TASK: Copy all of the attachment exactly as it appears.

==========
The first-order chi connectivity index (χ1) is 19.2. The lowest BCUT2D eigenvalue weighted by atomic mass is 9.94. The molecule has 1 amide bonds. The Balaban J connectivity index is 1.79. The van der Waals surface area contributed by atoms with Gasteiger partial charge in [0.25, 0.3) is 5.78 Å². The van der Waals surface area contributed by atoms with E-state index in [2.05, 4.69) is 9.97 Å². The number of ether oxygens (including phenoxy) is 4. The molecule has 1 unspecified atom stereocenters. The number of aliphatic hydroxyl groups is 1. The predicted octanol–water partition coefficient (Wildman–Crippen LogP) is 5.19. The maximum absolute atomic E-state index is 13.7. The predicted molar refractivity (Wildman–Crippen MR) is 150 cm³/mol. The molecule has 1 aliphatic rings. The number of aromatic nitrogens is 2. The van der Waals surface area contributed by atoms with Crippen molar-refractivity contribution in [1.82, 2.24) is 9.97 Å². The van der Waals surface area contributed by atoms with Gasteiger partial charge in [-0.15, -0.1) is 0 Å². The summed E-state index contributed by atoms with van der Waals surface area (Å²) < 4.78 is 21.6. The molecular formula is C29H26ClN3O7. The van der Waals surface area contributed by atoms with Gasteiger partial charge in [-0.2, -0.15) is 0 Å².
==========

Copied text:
The first-order chi connectivity index (χ1) is 19.2. The lowest BCUT2D eigenvalue weighted by atomic mass is 9.94. The molecule has 1 amide bonds. The Balaban J connectivity index is 1.79. The van der Waals surface area contributed by atoms with Gasteiger partial charge in [0.25, 0.3) is 5.78 Å². The van der Waals surface area contributed by atoms with E-state index in [2.05, 4.69) is 9.97 Å². The number of ether oxygens (including phenoxy) is 4. The molecule has 1 unspecified atom stereocenters. The number of aliphatic hydroxyl groups is 1. The predicted octanol–water partition coefficient (Wildman–Crippen LogP) is 5.19. The maximum absolute atomic E-state index is 13.7. The predicted molar refractivity (Wildman–Crippen MR) is 150 cm³/mol. The molecule has 1 aliphatic rings. The number of aromatic nitrogens is 2. The van der Waals surface area contributed by atoms with Crippen molar-refractivity contribution in [1.82, 2.24) is 9.97 Å². The van der Waals surface area contributed by atoms with Gasteiger partial charge in [-0.15, -0.1) is 0 Å². The summed E-state index contributed by atoms with van der Waals surface area (Å²) < 4.78 is 21.6. The molecular formula is C29H26ClN3O7. The van der Waals surface area contributed by atoms with Gasteiger partial charge in [-0.2, -0.15) is 0 Å².